ECONOMY

The hard job of persuasion in the Greek defense industry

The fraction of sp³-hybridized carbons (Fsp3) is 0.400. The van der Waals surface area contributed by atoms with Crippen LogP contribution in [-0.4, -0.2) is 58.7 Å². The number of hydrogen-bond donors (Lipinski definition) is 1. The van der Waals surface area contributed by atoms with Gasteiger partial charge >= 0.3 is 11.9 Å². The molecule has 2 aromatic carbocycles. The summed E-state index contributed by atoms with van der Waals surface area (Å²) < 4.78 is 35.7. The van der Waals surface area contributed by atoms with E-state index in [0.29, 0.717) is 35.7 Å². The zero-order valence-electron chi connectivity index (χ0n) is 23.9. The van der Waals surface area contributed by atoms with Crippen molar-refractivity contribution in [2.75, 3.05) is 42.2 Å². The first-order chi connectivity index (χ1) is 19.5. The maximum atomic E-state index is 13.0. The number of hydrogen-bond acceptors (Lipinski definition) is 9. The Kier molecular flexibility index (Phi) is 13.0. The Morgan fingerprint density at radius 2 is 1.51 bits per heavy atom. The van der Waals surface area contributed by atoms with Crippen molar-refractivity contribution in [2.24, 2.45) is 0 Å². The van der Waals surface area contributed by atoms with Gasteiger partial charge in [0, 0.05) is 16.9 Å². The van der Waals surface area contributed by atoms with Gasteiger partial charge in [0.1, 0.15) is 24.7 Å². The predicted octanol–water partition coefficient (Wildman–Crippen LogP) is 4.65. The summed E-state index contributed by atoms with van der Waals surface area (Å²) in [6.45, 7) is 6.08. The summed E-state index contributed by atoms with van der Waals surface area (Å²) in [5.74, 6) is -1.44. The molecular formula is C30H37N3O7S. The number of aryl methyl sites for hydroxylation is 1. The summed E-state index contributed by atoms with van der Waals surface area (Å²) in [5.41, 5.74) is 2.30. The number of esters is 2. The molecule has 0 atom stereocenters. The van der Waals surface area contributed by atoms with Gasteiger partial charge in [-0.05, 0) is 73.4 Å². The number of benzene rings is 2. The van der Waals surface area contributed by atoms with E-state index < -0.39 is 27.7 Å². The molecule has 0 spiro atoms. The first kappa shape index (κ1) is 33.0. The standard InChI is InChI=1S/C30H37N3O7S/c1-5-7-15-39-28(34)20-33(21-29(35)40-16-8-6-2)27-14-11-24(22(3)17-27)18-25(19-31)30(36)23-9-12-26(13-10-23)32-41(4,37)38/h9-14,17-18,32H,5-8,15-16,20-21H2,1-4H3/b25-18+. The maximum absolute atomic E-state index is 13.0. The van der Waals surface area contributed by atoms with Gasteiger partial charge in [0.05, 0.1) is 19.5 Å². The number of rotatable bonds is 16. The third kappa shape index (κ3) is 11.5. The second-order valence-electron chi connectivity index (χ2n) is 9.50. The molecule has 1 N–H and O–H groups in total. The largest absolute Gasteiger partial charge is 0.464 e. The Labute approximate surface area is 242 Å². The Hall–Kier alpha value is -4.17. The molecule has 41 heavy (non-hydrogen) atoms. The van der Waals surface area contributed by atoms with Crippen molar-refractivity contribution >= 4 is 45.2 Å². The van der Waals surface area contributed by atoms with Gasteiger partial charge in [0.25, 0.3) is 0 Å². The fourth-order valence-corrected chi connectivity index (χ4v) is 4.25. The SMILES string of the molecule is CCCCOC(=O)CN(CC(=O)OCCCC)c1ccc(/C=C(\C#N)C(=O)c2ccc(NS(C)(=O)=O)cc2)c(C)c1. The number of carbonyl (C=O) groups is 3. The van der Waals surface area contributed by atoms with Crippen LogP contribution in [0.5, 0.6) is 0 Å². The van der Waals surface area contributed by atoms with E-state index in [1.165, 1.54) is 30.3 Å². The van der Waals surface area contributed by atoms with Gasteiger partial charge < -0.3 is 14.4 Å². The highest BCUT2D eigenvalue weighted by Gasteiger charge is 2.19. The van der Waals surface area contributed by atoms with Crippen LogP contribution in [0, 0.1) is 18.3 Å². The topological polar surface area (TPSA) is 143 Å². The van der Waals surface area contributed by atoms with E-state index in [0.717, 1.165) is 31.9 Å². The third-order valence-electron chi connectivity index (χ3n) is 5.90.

Designing, developing and construction of guided targets for anti-aircraft weapons systems is no simple business – there are only few firms active in this domain worldwide. EADS 3 Sigma is one such Greek company that has grown at a very fast pace in the last three years. It was set up in 1987 at the Hania Industrial Park in Crete, near the Greek navy firing range, while the European Aeronautics Defense and Space company (EADS), one of Europe’s biggest defense consortiums, acquired a 50 percent stake in it July last year. «The company makes unmanned aircraft of various types and capabilities, depending on client requirements. We have been certified by a number of big corporations as regards simulation of aircraft movement and capabilities, which aims to make the movement of targets more realistic,» Dimitris Sarris, company chairman, told Kathimerini. The Sarris family remains in control of 50 percent of the company. «The agreement with EADS opened up many possibilities for us abroad where we had been facing difficulties, mainly in convincing our clients that we were a Greek company. It also offered us financial support, for instance, in letters of guarantee for participation in big foreign tenders. Companies of EADS 3 Sigma’s type undertake the installation of their systems on firing ranges on the basis of contracts lasting from three to five years. The company expects to more than double its 2002 turnover of 7 million euros to about 15 million. «We employ 50 people and will hire 40 more by the end of the year to meet the projected increase in business,» says Sarris. EADS 3 Sigma’s innovative applications include an aircraft that can function with three different types of engine. «In this way, apart from reducing costs, we can vary client requirements with just one type of airplane.» The weapons systems it caters to include Patriot, Hawk, Ossa AK, Stinger and Tor M1. Aircraft are not launched with booster systems – as they are for missiles – that burden the environment, but with special catapults and elastic belts. The company recently added to its arsenal options for night-flight exercises and dogfights. Apart from the Greek navy, on which the firm much depended during its first years of operation, EADS 3 Sigma’s clients include the French armed forces, Britain’s Royal Navy, the Dutch Royal Air Force and large groups such as Raytheon and Thales. The firm expects to soon land a multimillion-dollar deal with the US Pentagon.